Popular Science Monthly/Volume 68/May 1906/Individual Adaptation to Environment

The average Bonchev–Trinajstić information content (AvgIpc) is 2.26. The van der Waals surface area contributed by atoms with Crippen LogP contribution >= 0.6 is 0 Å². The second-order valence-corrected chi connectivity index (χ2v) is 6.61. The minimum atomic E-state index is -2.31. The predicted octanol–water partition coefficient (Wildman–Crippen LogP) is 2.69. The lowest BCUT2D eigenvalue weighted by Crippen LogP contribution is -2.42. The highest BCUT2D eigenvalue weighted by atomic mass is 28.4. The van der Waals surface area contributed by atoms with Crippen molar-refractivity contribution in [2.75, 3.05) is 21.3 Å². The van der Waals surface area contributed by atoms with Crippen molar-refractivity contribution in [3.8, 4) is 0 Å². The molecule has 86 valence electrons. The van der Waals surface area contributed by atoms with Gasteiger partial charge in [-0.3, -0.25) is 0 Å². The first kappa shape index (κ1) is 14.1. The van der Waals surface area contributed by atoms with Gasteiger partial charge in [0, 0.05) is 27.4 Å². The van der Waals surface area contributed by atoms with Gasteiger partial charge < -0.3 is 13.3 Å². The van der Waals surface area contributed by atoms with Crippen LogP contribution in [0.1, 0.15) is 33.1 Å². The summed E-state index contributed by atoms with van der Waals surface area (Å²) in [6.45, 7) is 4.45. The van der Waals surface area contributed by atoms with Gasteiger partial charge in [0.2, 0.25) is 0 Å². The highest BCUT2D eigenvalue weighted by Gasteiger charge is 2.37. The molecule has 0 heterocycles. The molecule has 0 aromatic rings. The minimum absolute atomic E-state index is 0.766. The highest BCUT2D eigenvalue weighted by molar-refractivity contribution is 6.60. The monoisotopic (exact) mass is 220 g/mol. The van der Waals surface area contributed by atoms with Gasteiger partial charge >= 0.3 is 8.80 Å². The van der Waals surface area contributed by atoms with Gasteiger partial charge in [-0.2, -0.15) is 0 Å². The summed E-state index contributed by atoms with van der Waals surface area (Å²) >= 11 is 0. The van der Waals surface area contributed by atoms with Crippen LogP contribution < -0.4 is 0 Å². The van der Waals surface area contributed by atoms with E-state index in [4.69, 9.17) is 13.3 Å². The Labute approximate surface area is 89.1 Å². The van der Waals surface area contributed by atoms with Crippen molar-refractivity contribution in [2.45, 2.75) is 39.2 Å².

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IN a preceding article[1] the author has attempted to show that man, as a result of the development of medical science and education, is approaching his limit in evolution, both physically and mentally. The burden of the argument here was to show that, as a result of the incorporation into his environment of his cumulating knowledge, man's social and economical conditions are continually changing, but that with his increased intelligence he has greater power of adapting himself to the new conditions of life which are inevitably the result. And as soon as man acquired those intellectual and moral qualities which distinguish him from the lower animals, he began to invent weapons, tools and various stratagems to procure food and to defend himself, and was but little liable to bodily modification through nattural selection. When he migrated into colder climates he used clothes, built shelter, made fires. He also aided his fellows and anticipated his future. Selection seized upon intelligence and man was enabled to keep an unchanged body in harmony with a changing environment. Progress implies a continued increase of control over nature, through the gradual acquisition of knowledge of her laws. One of the great fields of acquisition of human intelligence is along the line of human diseases, and the means of combating them. Medical science advanced until at present, through surgery and inoculation, she succeeds to a considerable degree in keeping the race adjusted to its ever changing environment without sacrificing many of her individuals, and, consequently, without bringing about any marked change in the type of the human body. Education, too, succeeds in maintaining the intellectually unfit by adapting them to the environment so that they are enabled to make a living and to bring up a family, thus precluding a rise in the average of intelligence in the race. Man is enabled to advance independently of heredity, and natural selection is cheated out of her work. Man can select everything in his world except his own body and mind. He is born with a body and mind which were developed by natural selection and are naturally adapted to the environment that existed when selection ceased. So adaptation to the environment in which he is called upon to live (civilization) must be accomplished through artificial means. Physical adaptation, as was shown, must be by means of surgery and inoculation, and mental adaptation by means of education. It is the purpose of this article to consider the processes and significance of this mental adaptation of the individual to his civilized environment.